If this is a serious question, the answer is: with great difficulty. I have heard relatives speak of the times before the Second World War.
It was eleven children, with never enough to eat, working on a hardscrabble little twenty acre farm with just enough land to grow corn and potatoes and be able to barter or sell just a bit, a little land set aside for tobacco to grow to take to the city to sell for money to buy salt and molasses and flour, a little cabbage to make into sauerkraut to eat during the winter. It was an arthritic mule and a few starving pigs. It was every boy learning to shoot and hunt as soon as he could walk, and it was their responsibility to hunt and bring back whatever they could that their mother and sisters could cook, regardless of game laws or hunting season. It was venison for dinner, squirrels, rabbits, raccoons, gophers, and occasionally muskrat, snapping turtle, and guinea fowl, and once a bear. It was never enough protein despite this and kids with their bellies distended with what we now call kwashiorkor and their growth being stunted.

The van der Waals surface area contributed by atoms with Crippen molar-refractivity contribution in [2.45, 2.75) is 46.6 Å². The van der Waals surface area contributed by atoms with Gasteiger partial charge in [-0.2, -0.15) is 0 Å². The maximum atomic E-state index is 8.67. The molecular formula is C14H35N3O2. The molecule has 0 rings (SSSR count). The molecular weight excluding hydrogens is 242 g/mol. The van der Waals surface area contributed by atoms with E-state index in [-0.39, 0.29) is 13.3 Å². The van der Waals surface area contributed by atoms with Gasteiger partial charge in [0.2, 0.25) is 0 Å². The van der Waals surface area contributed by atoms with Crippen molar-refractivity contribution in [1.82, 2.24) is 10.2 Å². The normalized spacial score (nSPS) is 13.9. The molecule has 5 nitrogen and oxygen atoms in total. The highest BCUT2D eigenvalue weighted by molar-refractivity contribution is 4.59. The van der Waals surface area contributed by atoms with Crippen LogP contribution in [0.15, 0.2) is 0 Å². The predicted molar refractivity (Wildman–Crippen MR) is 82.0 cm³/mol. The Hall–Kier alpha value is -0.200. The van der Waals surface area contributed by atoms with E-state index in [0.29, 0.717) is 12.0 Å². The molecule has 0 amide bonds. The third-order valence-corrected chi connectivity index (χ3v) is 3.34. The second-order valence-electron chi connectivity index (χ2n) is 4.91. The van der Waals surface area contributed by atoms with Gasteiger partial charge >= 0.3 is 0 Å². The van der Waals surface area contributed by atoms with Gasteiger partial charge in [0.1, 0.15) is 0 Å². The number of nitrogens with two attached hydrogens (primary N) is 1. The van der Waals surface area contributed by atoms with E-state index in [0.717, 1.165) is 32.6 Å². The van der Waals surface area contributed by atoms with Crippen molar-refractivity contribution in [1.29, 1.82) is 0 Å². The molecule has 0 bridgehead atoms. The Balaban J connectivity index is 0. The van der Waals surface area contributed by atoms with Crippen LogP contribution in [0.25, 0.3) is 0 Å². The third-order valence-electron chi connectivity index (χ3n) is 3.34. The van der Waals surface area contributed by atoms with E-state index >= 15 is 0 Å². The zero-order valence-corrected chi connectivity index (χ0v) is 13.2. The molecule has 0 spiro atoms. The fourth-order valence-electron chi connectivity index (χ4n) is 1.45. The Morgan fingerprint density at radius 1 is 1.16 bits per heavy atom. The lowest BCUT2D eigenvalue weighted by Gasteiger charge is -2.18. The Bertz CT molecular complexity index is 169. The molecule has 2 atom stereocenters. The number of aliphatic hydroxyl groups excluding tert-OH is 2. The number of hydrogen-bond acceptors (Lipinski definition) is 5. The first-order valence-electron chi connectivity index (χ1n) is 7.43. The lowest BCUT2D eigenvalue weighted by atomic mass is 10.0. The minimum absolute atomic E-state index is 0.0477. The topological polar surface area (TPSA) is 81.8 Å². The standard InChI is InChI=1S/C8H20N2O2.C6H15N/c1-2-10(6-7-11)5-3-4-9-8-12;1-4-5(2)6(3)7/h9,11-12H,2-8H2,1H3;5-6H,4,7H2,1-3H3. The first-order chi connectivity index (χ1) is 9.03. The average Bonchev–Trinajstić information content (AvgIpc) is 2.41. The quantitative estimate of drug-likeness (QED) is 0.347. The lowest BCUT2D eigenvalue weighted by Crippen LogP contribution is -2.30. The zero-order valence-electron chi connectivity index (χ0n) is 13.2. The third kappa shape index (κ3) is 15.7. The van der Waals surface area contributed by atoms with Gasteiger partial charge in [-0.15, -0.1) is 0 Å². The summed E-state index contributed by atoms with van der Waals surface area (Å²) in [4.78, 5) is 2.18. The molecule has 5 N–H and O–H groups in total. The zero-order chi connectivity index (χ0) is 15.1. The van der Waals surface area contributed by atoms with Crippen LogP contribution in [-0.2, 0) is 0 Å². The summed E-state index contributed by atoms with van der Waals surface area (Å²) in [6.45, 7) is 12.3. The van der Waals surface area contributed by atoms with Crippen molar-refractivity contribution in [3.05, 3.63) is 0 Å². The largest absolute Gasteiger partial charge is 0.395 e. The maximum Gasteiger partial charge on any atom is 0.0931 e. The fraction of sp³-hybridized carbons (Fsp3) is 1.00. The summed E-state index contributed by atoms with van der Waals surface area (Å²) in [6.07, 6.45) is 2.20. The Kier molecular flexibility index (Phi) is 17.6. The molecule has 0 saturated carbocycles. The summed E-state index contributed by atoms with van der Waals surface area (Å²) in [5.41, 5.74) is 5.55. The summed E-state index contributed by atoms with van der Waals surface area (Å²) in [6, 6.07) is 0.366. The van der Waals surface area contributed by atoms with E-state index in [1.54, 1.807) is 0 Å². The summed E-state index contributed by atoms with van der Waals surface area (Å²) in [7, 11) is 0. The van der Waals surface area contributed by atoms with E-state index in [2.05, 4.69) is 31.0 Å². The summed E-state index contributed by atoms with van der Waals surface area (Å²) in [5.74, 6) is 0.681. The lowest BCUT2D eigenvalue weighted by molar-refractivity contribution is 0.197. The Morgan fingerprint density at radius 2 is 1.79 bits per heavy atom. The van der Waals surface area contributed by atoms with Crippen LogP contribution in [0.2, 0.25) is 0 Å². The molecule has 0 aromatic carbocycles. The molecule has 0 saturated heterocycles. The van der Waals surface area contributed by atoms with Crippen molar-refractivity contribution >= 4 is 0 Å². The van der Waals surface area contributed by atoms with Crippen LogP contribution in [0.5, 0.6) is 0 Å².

It was every girl learning to sew, and making clothing out of old cotton flour sacks. It was fourteen hour days digging up potatoes in the fall for everyone old enough to walk. It was making quilts out of every scrap of clothing that could no longer be patched or repaired. It was never enough firewood for the stove during the winter.
It was the older kids loaded up in an old wagon to help farmers in another county at harvest time in exchange for a portion of the food. It was children dropping out of the third grade because the family needed them for farm work to survive more than they needed to learn the multiplication tables.
It was one of the girls dying of diptheria at the age of four because there was no money for a doctor.
It was everybody leaving as soon as they turned eighteen, sometimes to go north to look for work in the cities, more often to join the Army, and send money home all the rest of their lives so that their parents could live when they became too old to work the fields themselves.